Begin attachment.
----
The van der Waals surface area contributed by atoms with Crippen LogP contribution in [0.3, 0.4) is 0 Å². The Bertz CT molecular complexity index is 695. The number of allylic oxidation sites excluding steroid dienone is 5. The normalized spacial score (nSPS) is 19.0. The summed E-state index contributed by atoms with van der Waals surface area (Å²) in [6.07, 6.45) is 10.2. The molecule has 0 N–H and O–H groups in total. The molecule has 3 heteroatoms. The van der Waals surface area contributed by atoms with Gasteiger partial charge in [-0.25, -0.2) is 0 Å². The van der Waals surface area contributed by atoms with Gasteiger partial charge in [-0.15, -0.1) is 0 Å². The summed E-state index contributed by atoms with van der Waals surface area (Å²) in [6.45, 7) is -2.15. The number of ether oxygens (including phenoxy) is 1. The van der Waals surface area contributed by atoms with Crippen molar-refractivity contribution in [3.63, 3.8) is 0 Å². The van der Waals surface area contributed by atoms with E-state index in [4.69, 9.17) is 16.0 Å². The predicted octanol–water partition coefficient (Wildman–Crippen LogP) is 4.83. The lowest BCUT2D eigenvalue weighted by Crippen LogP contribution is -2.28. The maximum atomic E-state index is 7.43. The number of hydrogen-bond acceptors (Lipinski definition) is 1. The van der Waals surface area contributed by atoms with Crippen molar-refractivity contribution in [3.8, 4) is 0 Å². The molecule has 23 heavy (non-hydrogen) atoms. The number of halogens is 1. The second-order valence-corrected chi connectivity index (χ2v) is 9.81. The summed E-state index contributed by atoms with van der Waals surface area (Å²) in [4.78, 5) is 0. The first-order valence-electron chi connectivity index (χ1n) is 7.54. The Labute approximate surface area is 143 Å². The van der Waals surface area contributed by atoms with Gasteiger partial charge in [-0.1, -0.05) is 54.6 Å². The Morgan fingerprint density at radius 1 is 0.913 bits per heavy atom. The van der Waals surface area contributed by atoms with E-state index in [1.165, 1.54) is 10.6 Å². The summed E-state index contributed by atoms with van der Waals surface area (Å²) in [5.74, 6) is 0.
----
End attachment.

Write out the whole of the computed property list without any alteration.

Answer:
The van der Waals surface area contributed by atoms with Crippen LogP contribution in [0.3, 0.4) is 0 Å². The Bertz CT molecular complexity index is 695. The number of allylic oxidation sites excluding steroid dienone is 5. The normalized spacial score (nSPS) is 19.0. The summed E-state index contributed by atoms with van der Waals surface area (Å²) in [6.07, 6.45) is 10.2. The molecule has 0 N–H and O–H groups in total. The molecule has 3 heteroatoms. The van der Waals surface area contributed by atoms with Gasteiger partial charge in [-0.25, -0.2) is 0 Å². The van der Waals surface area contributed by atoms with Gasteiger partial charge in [-0.15, -0.1) is 0 Å². The summed E-state index contributed by atoms with van der Waals surface area (Å²) in [6.45, 7) is -2.15. The number of ether oxygens (including phenoxy) is 1. The van der Waals surface area contributed by atoms with Crippen molar-refractivity contribution in [3.63, 3.8) is 0 Å². The van der Waals surface area contributed by atoms with E-state index in [4.69, 9.17) is 16.0 Å². The predicted octanol–water partition coefficient (Wildman–Crippen LogP) is 4.83. The lowest BCUT2D eigenvalue weighted by Crippen LogP contribution is -2.28. The maximum atomic E-state index is 7.43. The number of hydrogen-bond acceptors (Lipinski definition) is 1. The van der Waals surface area contributed by atoms with Crippen molar-refractivity contribution in [3.8, 4) is 0 Å². The molecule has 23 heavy (non-hydrogen) atoms. The number of halogens is 1. The second-order valence-corrected chi connectivity index (χ2v) is 9.81. The summed E-state index contributed by atoms with van der Waals surface area (Å²) in [4.78, 5) is 0. The first-order valence-electron chi connectivity index (χ1n) is 7.54. The Labute approximate surface area is 143 Å². The van der Waals surface area contributed by atoms with Gasteiger partial charge in [-0.1, -0.05) is 54.6 Å². The Morgan fingerprint density at radius 1 is 0.913 bits per heavy atom. The van der Waals surface area contributed by atoms with E-state index in [1.165, 1.54) is 10.6 Å². The summed E-state index contributed by atoms with van der Waals surface area (Å²) in [5.74, 6) is 0.